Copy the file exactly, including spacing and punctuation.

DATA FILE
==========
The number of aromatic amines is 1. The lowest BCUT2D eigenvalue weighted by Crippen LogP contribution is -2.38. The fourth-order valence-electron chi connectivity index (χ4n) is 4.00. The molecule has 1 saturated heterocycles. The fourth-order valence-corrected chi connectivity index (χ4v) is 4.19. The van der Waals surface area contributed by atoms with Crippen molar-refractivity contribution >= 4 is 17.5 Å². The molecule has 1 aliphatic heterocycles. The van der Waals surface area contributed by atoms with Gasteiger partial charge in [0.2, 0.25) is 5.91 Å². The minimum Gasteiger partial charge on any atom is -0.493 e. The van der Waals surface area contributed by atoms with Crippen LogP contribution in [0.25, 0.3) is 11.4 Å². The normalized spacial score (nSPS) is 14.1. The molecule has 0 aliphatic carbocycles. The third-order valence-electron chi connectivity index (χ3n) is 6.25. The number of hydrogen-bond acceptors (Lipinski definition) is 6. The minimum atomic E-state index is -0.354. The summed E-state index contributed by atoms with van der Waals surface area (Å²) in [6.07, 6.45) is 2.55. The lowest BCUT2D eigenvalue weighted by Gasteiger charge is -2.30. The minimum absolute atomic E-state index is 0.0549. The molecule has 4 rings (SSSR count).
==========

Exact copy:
The number of aromatic amines is 1. The lowest BCUT2D eigenvalue weighted by Crippen LogP contribution is -2.38. The fourth-order valence-electron chi connectivity index (χ4n) is 4.00. The molecule has 1 saturated heterocycles. The fourth-order valence-corrected chi connectivity index (χ4v) is 4.19. The van der Waals surface area contributed by atoms with Crippen molar-refractivity contribution >= 4 is 17.5 Å². The molecule has 1 aliphatic heterocycles. The van der Waals surface area contributed by atoms with Gasteiger partial charge in [0.2, 0.25) is 5.91 Å². The minimum Gasteiger partial charge on any atom is -0.493 e. The van der Waals surface area contributed by atoms with Crippen LogP contribution in [0.25, 0.3) is 11.4 Å². The normalized spacial score (nSPS) is 14.1. The molecule has 0 aliphatic carbocycles. The third-order valence-electron chi connectivity index (χ3n) is 6.25. The number of hydrogen-bond acceptors (Lipinski definition) is 6. The minimum atomic E-state index is -0.354. The summed E-state index contributed by atoms with van der Waals surface area (Å²) in [6.07, 6.45) is 2.55. The lowest BCUT2D eigenvalue weighted by Gasteiger charge is -2.30. The minimum absolute atomic E-state index is 0.0549. The molecule has 4 rings (SSSR count).